U.S. Sen. Cory Gardner (R-CO) remains silent on whether President Donald Trump withheld military assistance to Ukraine — a country actively fighting a Russian-backed insurgency — to try to force an investigation into a political rival, but during a hearing today on the U.S. policy toward Russia, Gardner called Russian President Vladimir Putin a “thug” and urged the State Department to officially list the country as a “state sponsor of terror.”
“We know that Russia supports terrorist groups,” Gardner, a senior member of the Senate Foreign Relations Committee, charged during a hearing on Tuesday.
Gardner renewed his call to designate Russia as a state sponsor of terrorism, citing its invasion of Ukraine, support for authoritarian regimes in Syria and Iran, and responsibility for multiple chemical-based attacks against individuals that they perceived to be threats as evidence.
Earlier this year, Gardner introduced the Stopping Malign Activities from Russian Terrorism Act with the committee’s ranking member Sen. Bob Menendez (D-NJ). The bill would require the Secretary of State to submit a report to Congress within 90 days of passage on whether Russia fits the criteria to be designated as a state sponsor of terrorism.
In April, Gardner penned an op-ed that laid out the “moral case” for the designation. If the State Department concludes that it should label Russia as a state sponsor of terrorism, it would, among other things, place significant restrictions on foreign aid and military equipment.
“We must take every diplomatic step necessary to protect our allies and our democracy, and to deter a revanchist Russia that is intent on rewriting history and threatening our way of life,” Gardner wrote.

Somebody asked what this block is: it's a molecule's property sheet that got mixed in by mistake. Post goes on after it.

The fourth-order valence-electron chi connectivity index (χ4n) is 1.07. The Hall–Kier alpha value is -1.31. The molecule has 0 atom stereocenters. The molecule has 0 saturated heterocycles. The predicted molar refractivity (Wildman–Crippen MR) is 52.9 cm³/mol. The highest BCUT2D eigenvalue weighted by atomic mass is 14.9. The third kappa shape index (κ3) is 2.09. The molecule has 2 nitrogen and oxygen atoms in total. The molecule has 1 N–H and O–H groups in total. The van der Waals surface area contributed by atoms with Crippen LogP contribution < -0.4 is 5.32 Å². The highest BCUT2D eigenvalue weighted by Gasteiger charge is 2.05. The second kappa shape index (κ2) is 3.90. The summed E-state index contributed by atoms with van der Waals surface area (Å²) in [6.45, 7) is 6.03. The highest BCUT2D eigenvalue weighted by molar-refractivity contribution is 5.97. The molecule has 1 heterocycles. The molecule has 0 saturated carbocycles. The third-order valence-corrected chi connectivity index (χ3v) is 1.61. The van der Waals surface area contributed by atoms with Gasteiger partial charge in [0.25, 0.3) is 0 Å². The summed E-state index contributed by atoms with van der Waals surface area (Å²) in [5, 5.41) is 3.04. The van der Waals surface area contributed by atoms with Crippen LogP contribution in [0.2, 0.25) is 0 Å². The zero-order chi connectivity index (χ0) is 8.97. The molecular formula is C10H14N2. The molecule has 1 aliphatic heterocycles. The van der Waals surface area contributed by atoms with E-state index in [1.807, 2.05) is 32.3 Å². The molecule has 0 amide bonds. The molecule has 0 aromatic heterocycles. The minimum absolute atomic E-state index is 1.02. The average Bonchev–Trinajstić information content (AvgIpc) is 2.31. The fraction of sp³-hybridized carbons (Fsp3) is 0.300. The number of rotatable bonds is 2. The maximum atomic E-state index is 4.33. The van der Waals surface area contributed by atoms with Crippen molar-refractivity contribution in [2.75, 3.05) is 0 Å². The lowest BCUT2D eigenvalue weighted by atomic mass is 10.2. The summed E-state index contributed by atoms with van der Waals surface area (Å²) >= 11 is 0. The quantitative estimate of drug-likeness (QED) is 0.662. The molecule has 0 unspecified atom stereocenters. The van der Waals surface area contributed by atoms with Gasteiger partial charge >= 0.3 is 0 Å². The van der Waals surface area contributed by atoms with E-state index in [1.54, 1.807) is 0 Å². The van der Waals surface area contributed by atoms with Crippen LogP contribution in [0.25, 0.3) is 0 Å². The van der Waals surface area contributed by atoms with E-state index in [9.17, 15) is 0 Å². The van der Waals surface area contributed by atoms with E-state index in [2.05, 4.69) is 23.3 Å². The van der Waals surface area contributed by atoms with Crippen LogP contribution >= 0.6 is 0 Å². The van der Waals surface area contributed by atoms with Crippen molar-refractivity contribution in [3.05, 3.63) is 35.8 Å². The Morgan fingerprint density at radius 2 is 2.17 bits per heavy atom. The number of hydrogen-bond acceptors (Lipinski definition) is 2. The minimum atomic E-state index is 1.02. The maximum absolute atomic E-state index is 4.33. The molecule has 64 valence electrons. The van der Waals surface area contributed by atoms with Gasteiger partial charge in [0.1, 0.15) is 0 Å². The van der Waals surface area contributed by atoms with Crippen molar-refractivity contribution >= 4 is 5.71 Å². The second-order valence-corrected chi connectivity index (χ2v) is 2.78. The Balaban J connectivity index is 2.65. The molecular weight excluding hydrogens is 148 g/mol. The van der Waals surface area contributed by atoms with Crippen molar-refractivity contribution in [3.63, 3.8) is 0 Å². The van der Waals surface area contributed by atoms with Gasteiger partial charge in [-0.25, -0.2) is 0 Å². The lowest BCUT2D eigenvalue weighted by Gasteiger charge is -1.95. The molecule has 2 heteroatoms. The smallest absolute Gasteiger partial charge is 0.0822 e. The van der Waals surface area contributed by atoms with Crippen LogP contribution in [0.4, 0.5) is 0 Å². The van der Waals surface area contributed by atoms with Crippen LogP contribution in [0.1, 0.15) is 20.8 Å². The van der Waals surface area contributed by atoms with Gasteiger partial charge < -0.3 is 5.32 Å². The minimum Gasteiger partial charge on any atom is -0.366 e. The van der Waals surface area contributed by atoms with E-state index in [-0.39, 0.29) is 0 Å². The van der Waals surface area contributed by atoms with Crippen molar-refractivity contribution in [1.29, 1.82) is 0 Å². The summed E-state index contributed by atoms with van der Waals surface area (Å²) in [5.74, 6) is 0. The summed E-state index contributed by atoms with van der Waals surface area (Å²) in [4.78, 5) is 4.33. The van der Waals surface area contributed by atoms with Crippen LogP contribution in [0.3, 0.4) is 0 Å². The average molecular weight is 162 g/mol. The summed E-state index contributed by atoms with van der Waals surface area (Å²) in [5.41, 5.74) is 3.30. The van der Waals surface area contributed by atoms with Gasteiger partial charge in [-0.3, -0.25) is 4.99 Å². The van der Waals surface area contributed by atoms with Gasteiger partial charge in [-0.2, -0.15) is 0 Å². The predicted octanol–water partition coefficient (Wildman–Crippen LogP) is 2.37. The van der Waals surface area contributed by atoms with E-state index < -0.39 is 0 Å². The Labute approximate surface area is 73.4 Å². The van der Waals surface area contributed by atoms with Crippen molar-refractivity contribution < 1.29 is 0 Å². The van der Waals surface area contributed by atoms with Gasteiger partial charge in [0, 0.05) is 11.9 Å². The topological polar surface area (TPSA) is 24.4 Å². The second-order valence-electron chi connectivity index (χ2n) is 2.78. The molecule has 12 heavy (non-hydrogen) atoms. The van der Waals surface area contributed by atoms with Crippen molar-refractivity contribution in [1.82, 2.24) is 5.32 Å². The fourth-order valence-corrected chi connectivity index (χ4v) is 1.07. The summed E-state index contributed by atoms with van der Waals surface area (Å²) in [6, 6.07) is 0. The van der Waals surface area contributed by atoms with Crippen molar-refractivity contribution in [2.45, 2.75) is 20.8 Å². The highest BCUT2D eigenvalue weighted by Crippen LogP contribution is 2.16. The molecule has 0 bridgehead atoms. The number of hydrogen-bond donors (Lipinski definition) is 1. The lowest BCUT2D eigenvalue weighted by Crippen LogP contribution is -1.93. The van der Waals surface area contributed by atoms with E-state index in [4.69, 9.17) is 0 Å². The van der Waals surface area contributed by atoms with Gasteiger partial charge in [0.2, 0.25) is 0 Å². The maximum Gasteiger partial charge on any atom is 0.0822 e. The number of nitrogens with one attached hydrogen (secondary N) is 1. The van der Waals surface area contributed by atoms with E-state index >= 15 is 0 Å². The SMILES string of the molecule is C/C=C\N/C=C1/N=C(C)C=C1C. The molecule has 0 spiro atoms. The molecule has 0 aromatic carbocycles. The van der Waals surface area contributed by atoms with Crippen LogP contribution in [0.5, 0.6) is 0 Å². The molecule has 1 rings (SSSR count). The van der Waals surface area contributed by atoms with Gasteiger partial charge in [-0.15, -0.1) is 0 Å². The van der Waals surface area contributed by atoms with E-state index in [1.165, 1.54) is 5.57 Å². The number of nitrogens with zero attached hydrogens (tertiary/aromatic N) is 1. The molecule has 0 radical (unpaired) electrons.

Despite the tough talk on Russia, including his condemnation of the Ukraine invasion, Gardner has mostly refrained from criticizing Trump policies and statements on Russia, including, most recently, Trump’s re-stated and debunked contention that Ukraine intervened in the U.S. election, when, in fact, Russia promoted the hoax of Ukrainian meddling to conceal Russia’s own meddling.
Another point of contention Gardner raised during the hearing was Russian aggression toward NATO allies and the Baltic states — which were previously under Soviet control.
According to the global policy think tank RAND, Russian forces are capable of reaching the capitals of countries like Estonia and Latvia within 60 hours. Lawmakers from both parties called on the Trump administration also to impose sanctions on Turkey — a NATO ally — after it purchased a Russian missile defense system just days before the upcoming NATO summit in London.
Gardner argued that Russia is “clearly an adversary,” and called on the committee to consider a bill that was dubbed the “sanctions bill from hell.” A bipartisan bill introduced earlier this year in the committee would target Putin and the Russian economy in response to their meddling in the 2016 U.S. presidential election, the backing of separatist movements in Ukraine, and supporting Syrian President Bashar al-Assad.
The bill would attempt to institutionalize U.S. support for NATO by imposing limits on the president from unilaterally withdrawing from the military alliance. Still, Gardner called on European allies to increase their burden-sharing in curbing Russian aggression in Eastern Europe.
Gardner has acknowledged that Russia meddled in the 2016 presidential election, unlike some of his Republican colleagues.
“[Russia] is engaged in active information warfare against western democracies, including meddling in the United States’ election in 2016,” Gardner said. Russia, he added, is “clearly an adversary and [continues] to intend to do that in 2020.”